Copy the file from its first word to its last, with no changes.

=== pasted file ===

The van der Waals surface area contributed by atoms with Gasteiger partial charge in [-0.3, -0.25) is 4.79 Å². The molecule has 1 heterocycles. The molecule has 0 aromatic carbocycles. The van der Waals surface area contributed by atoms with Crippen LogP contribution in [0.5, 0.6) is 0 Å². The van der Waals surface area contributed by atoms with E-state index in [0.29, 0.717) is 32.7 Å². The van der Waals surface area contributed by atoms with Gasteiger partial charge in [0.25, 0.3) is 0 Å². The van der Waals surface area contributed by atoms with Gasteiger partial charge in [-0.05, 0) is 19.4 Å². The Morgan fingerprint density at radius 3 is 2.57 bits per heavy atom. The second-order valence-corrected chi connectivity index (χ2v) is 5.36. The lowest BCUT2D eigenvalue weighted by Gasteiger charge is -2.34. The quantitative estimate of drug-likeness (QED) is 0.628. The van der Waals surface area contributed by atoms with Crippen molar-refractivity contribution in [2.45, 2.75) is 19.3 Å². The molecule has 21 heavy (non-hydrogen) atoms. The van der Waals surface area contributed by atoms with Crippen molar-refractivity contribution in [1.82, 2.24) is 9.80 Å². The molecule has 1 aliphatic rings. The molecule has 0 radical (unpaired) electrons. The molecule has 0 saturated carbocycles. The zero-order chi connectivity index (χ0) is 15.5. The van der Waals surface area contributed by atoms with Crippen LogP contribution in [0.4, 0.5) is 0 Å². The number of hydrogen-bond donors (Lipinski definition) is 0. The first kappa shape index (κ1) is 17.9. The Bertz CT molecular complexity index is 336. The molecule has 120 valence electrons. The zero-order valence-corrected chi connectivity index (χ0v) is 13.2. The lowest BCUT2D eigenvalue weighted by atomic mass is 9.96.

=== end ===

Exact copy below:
The van der Waals surface area contributed by atoms with Gasteiger partial charge in [-0.3, -0.25) is 4.79 Å². The molecule has 1 heterocycles. The molecule has 0 aromatic carbocycles. The van der Waals surface area contributed by atoms with Crippen LogP contribution in [0.5, 0.6) is 0 Å². The van der Waals surface area contributed by atoms with E-state index in [0.29, 0.717) is 32.7 Å². The van der Waals surface area contributed by atoms with Gasteiger partial charge in [0.25, 0.3) is 0 Å². The van der Waals surface area contributed by atoms with Gasteiger partial charge in [-0.05, 0) is 19.4 Å². The Morgan fingerprint density at radius 3 is 2.57 bits per heavy atom. The second-order valence-corrected chi connectivity index (χ2v) is 5.36. The lowest BCUT2D eigenvalue weighted by Gasteiger charge is -2.34. The quantitative estimate of drug-likeness (QED) is 0.628. The van der Waals surface area contributed by atoms with Crippen molar-refractivity contribution in [2.45, 2.75) is 19.3 Å². The molecule has 21 heavy (non-hydrogen) atoms. The van der Waals surface area contributed by atoms with Crippen molar-refractivity contribution in [1.82, 2.24) is 9.80 Å². The molecule has 1 aliphatic rings. The molecule has 0 radical (unpaired) electrons. The molecule has 0 saturated carbocycles. The zero-order chi connectivity index (χ0) is 15.5. The van der Waals surface area contributed by atoms with Crippen LogP contribution in [0.4, 0.5) is 0 Å². The number of hydrogen-bond donors (Lipinski definition) is 0. The first kappa shape index (κ1) is 17.9. The Bertz CT molecular complexity index is 336. The molecule has 120 valence electrons. The zero-order valence-corrected chi connectivity index (χ0v) is 13.2. The lowest BCUT2D eigenvalue weighted by atomic mass is 9.96.